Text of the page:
Liberia's Supreme Court suspends election campaign over Ebola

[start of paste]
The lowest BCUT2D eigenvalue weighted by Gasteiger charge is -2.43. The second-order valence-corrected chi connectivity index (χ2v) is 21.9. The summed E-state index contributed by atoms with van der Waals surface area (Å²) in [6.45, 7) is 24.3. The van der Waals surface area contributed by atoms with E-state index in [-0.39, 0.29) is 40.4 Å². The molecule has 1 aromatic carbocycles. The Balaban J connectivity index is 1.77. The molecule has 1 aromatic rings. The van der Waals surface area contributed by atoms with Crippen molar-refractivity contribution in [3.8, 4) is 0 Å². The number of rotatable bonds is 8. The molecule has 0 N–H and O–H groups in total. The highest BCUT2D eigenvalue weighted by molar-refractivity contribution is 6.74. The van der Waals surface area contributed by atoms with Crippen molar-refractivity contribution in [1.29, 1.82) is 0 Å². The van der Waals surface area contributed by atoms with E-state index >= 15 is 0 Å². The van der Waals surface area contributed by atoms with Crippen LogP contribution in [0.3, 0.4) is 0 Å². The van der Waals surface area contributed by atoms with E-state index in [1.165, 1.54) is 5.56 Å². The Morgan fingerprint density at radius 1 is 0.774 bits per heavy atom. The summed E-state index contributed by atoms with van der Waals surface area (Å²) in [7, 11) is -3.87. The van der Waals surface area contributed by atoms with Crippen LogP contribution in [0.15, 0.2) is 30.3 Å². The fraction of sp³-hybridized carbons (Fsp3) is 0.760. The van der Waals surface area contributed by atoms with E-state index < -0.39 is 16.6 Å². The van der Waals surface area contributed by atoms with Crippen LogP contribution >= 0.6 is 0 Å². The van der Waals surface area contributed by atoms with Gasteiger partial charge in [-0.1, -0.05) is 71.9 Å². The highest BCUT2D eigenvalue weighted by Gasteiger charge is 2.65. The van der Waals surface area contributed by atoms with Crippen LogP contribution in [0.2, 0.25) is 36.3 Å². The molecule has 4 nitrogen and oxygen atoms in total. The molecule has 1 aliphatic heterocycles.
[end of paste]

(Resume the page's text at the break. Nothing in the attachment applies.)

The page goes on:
MONROVIA (Reuters) - Liberia's Supreme Court suspended campaigning for next month's senate election on Friday while it considers a petition warning that electioneering risks spreading the Ebola outbreak, the information minister said. A group including some former government officials and political party representatives filed the petition earlier this week for the Dec. 16 vote to be delayed until next year when the outbreak will possibly be over. Liberia, the nation hardest hit by the worst Ebola epidemic on record, has seen over 3,000 of its citizens killed by the disease. A total of 5,689 people had died through Nov. 23, nearly all in Liberia, Sierra Leone and Guinea. The disease has slowed in recent weeks in Liberia, however, raising hopes that the outbreak there may be nearing and end. "The Justice in Chambers Philip Z. Banks urged the National Elections Commission to inform all political parties to halt all activities associated with the election," Information Minister Lewis Brown told Reuters. Brown said Banks would hold a hearing on the petition on Dec. 2, at which time he would decide whether it warranted examination by the full court or should be dismissed. A senior elections commission official confirmed that body had also been informed of the court's decision. The election has already been delayed once. By law, it should have been held in October, but that was at the height of the Ebola outbreak in Liberia and it was pushed back. (Reporting by Alphonso Toweh; Writing by Joe Bavier; Editing by Tom Heneghan)

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